Santa's a guy worth fighting over
By Maria Archangelo My mother grew up in a Philadelphia rowhouse where men were irrelevant. The shooting death of her father - a rookie policeman killed in the line of duty in 1933 - left her mother alone to raise three girls. To help them survive, two maiden aunts moved in.
By Maria Archangelo
My mother grew up in a Philadelphia rowhouse where men were irrelevant. The shooting death of her father - a rookie policeman killed in the line of duty in 1933 - left her mother alone to raise three girls. To help them survive, two maiden aunts moved in.
Fanny and Ella were tough and stern. In a tintype, Aunt Ella looks like the mean neighbor who turns into the Wicked Witch of the West in The Wizard of Oz. Already old when they moved in, these ladies took care of the girls while my grandmother went out to work.
For my grandmother, the transition was stressful but also positive. Bright and social, she thrived at work in a large insurance company, though she never made a lot of money. The three ladies pooled their money, but it was always tight.
There were brothers, male cousins, and uncles around, but they weren't always helpful. There was an unfortunate abundance of men who drank too much, including the cousin who died after drinking a bad bottle of hooch and was literally found in the gutter.
So these tough women soldiered on, accidentally teaching my mother and her two younger sisters that if you wanted to accomplish something, you could do it yourself; you didn't need a man to do it for you. Fairly revolutionary for the 1930s and '40s.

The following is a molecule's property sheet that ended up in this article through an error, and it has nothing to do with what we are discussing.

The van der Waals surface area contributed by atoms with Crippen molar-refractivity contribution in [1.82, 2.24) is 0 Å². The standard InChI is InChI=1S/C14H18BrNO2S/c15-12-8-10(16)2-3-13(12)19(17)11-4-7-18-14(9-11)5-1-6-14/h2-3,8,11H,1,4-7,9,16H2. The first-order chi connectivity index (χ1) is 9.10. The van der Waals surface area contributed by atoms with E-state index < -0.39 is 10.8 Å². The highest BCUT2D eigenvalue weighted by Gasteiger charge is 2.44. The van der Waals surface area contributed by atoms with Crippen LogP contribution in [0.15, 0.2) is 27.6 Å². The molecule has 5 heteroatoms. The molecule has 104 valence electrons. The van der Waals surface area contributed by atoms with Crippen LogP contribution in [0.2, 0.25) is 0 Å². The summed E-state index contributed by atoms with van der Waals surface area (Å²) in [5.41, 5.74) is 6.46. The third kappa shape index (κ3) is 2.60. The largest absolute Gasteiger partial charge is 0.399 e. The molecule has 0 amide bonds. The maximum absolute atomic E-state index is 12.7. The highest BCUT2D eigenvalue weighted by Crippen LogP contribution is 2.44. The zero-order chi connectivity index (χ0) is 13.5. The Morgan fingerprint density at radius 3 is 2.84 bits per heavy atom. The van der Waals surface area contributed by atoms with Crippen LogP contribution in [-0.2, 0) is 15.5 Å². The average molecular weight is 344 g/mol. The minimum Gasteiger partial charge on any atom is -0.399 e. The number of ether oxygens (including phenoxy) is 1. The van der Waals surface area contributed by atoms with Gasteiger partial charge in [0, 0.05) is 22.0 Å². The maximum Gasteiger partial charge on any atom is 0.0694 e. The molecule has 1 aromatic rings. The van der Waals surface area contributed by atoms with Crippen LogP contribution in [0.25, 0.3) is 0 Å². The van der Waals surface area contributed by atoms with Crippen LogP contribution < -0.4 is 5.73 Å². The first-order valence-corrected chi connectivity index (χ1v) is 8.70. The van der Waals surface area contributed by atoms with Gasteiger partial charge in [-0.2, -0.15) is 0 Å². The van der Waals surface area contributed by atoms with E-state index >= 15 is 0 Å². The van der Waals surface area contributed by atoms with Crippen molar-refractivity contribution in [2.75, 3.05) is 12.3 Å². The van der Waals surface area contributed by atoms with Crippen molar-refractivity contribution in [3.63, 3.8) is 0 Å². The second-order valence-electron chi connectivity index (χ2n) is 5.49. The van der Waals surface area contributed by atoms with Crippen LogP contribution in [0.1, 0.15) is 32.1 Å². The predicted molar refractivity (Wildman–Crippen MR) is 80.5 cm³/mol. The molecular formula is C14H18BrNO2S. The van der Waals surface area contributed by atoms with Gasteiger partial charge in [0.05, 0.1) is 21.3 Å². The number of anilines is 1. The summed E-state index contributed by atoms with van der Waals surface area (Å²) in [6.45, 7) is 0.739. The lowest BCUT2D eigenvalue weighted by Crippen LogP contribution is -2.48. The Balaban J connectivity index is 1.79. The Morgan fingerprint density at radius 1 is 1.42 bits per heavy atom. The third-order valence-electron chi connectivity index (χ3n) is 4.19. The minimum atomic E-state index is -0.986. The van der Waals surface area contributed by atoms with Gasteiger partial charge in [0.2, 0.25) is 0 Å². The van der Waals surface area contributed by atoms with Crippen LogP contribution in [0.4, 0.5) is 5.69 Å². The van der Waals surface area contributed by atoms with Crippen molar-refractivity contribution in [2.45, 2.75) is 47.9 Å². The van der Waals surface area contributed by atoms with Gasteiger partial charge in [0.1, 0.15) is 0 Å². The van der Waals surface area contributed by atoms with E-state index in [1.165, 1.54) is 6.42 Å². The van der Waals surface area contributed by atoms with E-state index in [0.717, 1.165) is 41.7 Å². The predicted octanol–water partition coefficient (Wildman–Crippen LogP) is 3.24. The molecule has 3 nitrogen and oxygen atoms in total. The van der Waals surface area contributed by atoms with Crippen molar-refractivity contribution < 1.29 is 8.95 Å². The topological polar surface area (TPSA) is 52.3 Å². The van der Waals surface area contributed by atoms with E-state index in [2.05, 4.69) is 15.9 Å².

Other than God (my mother and her sisters were raised and schooled as strict Catholics), there was, however, one man my mother always knew she could count on: Santa Claus.
In my mother's Depression-era world, Christmas morning was always magical. There were dollies and toys and blackboards and clothes under the tree. For one day a year, I think my mom felt like a regular little girl, not "that poor Dolan girl whose father was killed." It was a tremendous gift.
It was a gift, however, that would cause her some trouble in her teens. My mother resolutely repeated her devotion to St. Nick to anyone who would listen. Which is why she was angry and devastated when, at 14 years old, someone at school tried to tell her that Santa Claus was a myth. My mother, who was never in trouble, got into a fistfight over Santa.
As she tearfully told the nuns, "Santa has to be real, because there is no way that my mother would have ever been able to afford the presents we get on Christmas morning."
I think of my mother as her awkward 14-year-old self, skinny, plain, and with her hands balled into fists, and I get a lump in my throat.
I love that my grandmother was able to give my mother and her sisters that magical holiday. I love that strangers likely helped make that magic possible. And I love that my mother was willing to fight to keep that magic intact.
Now that my children are older, I retell this story every year. It serves to remind them how lucky they are, and to be mindful of helping others who are less fortunate. And it reminds me of the gift of coming from a line of strong, independent women.